Revision as of 13:23, 6 October 2008 by KateHartmann (talk | contribs)

Jump to: navigation, search

OWASP Sydney

Welcome to the Sydney chapter homepage. The chapter leader is Chris Gatford <paypal>Sydney</paypal>
Click here to join the local chapter mailing list.


OWASP Foundation (Overview Slides) is a professional association of global members and is open to anyone interested in learning more about software security. Local chapters are run independently and guided by the Chapter_Leader_Handbook. As a 501(c)(3) non-profit professional association your support and sponsorship of any meeting venue and/or refreshments is tax-deductible. Financial contributions should only be made online using the authorized online chapter donation button. To be a SPEAKER at ANY OWASP Chapter in the world simply review the speaker agreement and then contact the local chapter leader with details of what OWASP PROJECT, independent research or related software security topic you would like to present on.


Btn donate SM.gif to this chapter or become a local chapter supporter.

Or consider the value of Individual, Corporate, or Academic Supporter membership. Ready to become a member? Join Now BlueIcon.JPG

Hi and welcome to the OWASP Sydney Chapter Page!

Currently we are looking for a venue and speakers to present at our informal sessions to the small group of 20 - 40 people.


NEXT MEETING; Friday July 4th 2008, 6:00 pm - 8:00 pm

Please join us for a FREE networking and learning session:


When: Friday, July 4th 2008, 6:00 pm - 8:00 pm Location: KPMG Auditorium (Located on the Ground floor at the rear) 10 Shelley Street (main entrance located on Sussex Street) Sydney NSW 2000


6:00 - 6:20 Peer-to-Peer Networking with Tea & Coffee

6:20 - 6:30 Sydney Chapter News

6:30 - 7:30 Presentation

OWASP Sydney is very kindly being supported by KPMG in providing the venue and refreshments.

RSVP: []


'How the US Air Force is tackling Application Security

This presentation describes an application security strategy for large enterprise systems—what to look out for, and what you must do to ensure the successful rollout of the tools and services necessary to counter the dark side of cyberspace.

Over the past decade, the Department of Defense in general, and the US Air Force in particular, has transformed itself to better deal with 21st century warfare. The Air Force in fact has modified its stated mission to include cyberspace as one of the domains in which it will “fly and fight.” This type of shift in strategic thinking is critical for any organization to properly acknowledge and manage real-world threats against one of its most valuable assets: data.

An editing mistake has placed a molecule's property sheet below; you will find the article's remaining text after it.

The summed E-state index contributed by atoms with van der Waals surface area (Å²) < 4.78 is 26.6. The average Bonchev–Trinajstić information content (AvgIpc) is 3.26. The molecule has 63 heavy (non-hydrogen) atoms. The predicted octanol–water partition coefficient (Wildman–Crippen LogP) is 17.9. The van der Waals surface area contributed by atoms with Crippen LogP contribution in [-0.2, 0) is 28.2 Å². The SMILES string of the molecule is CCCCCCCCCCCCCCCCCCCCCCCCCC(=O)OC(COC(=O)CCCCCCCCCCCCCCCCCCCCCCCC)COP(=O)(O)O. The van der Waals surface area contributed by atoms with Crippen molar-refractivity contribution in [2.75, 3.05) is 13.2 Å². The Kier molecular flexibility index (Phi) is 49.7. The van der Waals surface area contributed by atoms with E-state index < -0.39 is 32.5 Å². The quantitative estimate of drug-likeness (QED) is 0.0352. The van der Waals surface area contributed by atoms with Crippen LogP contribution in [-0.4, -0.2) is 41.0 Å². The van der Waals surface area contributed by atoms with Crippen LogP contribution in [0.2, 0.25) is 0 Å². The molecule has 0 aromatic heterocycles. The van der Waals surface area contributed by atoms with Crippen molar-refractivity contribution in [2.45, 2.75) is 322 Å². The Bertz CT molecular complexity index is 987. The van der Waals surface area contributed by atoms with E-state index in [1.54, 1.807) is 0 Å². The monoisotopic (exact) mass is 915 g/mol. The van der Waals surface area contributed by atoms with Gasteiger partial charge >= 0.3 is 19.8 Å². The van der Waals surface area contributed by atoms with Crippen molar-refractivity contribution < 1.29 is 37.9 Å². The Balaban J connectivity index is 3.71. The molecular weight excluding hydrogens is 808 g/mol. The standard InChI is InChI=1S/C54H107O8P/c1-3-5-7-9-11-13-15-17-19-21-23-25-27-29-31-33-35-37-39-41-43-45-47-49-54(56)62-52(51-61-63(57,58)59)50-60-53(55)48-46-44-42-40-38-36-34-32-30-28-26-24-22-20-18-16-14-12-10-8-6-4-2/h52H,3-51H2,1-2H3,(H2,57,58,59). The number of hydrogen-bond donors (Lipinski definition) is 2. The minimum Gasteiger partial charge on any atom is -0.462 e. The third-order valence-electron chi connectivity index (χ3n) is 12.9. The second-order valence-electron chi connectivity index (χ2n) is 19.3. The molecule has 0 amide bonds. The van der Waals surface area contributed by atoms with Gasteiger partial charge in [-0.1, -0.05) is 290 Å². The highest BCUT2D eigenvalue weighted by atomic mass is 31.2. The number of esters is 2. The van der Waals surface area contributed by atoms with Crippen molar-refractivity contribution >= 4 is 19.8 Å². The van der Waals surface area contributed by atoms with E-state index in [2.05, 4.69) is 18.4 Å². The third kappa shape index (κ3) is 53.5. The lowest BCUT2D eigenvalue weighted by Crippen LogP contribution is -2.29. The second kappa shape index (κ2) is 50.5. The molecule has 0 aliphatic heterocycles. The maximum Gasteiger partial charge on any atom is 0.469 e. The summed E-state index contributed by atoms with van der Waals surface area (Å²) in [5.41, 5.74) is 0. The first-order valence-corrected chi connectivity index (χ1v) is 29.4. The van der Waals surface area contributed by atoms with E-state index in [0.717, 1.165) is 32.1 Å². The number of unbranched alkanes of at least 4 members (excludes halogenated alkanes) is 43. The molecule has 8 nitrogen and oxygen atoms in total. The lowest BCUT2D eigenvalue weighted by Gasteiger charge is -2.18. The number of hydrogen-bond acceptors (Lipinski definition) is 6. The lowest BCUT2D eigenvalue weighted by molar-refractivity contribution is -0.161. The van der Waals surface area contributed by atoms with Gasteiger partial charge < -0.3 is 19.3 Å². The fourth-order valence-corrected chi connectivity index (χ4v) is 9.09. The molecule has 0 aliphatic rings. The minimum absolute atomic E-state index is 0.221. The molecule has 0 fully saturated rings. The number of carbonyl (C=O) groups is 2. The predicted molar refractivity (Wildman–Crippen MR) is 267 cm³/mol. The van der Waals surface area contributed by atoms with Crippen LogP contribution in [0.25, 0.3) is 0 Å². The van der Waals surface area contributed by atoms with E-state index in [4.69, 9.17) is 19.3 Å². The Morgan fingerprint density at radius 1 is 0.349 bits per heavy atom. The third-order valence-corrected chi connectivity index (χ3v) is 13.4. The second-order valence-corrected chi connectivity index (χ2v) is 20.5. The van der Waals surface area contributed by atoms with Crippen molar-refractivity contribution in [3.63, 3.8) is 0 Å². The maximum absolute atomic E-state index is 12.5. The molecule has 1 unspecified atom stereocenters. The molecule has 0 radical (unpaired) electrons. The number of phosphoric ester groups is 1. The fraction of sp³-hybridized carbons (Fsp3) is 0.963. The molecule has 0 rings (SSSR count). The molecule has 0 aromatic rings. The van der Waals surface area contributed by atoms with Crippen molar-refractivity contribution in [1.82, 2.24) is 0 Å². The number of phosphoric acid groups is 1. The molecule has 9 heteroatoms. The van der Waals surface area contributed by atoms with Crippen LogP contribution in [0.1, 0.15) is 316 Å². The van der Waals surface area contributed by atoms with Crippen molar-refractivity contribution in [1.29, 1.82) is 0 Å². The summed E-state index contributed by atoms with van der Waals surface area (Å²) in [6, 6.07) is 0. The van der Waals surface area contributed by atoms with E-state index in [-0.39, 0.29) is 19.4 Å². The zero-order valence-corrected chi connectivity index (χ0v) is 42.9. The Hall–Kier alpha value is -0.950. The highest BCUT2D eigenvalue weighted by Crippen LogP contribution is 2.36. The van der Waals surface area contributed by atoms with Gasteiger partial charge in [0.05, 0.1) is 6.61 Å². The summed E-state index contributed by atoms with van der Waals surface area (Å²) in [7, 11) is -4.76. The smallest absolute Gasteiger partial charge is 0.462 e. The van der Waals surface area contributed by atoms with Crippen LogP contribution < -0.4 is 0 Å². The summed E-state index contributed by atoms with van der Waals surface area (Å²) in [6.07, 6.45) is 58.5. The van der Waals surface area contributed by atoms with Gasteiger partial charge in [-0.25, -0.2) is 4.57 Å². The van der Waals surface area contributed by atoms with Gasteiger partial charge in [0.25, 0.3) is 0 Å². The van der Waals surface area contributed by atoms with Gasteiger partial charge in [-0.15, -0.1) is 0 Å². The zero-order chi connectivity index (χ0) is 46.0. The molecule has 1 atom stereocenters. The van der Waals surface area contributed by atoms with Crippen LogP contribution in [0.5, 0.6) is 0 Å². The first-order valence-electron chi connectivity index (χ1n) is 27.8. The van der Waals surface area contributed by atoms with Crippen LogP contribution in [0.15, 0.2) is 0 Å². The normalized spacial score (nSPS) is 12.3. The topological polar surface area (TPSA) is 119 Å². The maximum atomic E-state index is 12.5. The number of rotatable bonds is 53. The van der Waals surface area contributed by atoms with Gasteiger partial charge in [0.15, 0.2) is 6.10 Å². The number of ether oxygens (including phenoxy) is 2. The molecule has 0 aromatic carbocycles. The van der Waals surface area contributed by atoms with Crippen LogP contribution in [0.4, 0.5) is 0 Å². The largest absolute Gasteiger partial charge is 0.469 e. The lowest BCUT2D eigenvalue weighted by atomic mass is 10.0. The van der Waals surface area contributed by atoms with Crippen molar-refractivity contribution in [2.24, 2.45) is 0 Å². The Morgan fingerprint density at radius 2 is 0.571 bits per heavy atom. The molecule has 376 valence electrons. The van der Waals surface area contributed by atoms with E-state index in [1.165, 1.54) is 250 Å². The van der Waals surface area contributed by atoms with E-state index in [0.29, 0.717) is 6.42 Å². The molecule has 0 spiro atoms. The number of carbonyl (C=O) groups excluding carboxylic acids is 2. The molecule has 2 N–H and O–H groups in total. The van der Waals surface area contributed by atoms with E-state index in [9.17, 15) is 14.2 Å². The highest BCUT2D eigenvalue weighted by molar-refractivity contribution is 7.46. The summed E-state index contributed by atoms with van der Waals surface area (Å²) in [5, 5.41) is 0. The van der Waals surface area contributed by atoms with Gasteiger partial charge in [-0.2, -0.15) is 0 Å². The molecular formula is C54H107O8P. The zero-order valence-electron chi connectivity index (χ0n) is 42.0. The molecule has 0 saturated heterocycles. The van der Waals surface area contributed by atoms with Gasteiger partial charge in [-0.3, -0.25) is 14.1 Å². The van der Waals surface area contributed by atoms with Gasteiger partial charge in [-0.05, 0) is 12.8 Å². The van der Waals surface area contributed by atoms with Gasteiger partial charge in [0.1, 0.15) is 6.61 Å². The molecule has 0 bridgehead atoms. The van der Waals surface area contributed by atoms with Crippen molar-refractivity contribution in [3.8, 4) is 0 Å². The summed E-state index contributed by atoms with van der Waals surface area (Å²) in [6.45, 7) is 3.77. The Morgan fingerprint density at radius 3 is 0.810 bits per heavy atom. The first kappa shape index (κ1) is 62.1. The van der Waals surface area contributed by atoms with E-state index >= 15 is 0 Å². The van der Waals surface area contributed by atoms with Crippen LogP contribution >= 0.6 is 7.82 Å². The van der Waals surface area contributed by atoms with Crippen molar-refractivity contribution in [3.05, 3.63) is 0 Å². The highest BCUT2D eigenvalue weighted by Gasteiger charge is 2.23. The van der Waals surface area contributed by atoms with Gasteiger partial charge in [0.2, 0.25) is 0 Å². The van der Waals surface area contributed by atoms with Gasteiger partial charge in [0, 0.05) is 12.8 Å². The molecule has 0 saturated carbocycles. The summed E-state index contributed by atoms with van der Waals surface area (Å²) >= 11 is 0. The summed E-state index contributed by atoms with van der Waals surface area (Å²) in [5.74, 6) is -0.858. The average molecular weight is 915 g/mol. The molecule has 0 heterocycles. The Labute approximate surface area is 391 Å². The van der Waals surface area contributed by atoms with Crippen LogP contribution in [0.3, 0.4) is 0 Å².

Background: The Air Force recently funded its first Application Software Assurance Center of Excellence (ASACoE). Committed to becoming a thought and practice leader within DoD, the ASACoE proposes to manage software assurance awareness, education, policy, and governance Air Force wide. The expected outcome is a reduced threat-risk profile for each Air Force enterprise application subject to ASACoE oversight.

Speaker BIO: Major Bruce C. Jenkins, USAF (Ret.) is a Security Practice Director at Fortify Software, Inc., where his responsibilities include refining customer security requirements, managing Fortify product deployments and delivering security services.

Prior to joining Fortify, he spent 26 of his 28 years in the service leading people, managing projects, and dealing with technological and organizational change. His military experiences range from managing a small team of aircraft avionics technicians to commanding a communications unit supporting over 3,000 U.S. and international forces in Southwest Asia. Most recently, as Chief of Systems Security, 554th Electronic Systems Wing, he helped establish a nearly $13M budget for creating the Air Force’s first ever Center of Excellence for applications security.Bruce holds a BS in computer science from the University of Maryland and MS in operations research from the Air Force Institute of Technology. He is a Certified Ethical Hacker with countless hours of Internet surf time, where he has learned that paranoia is a perfectly legitimate state of mind.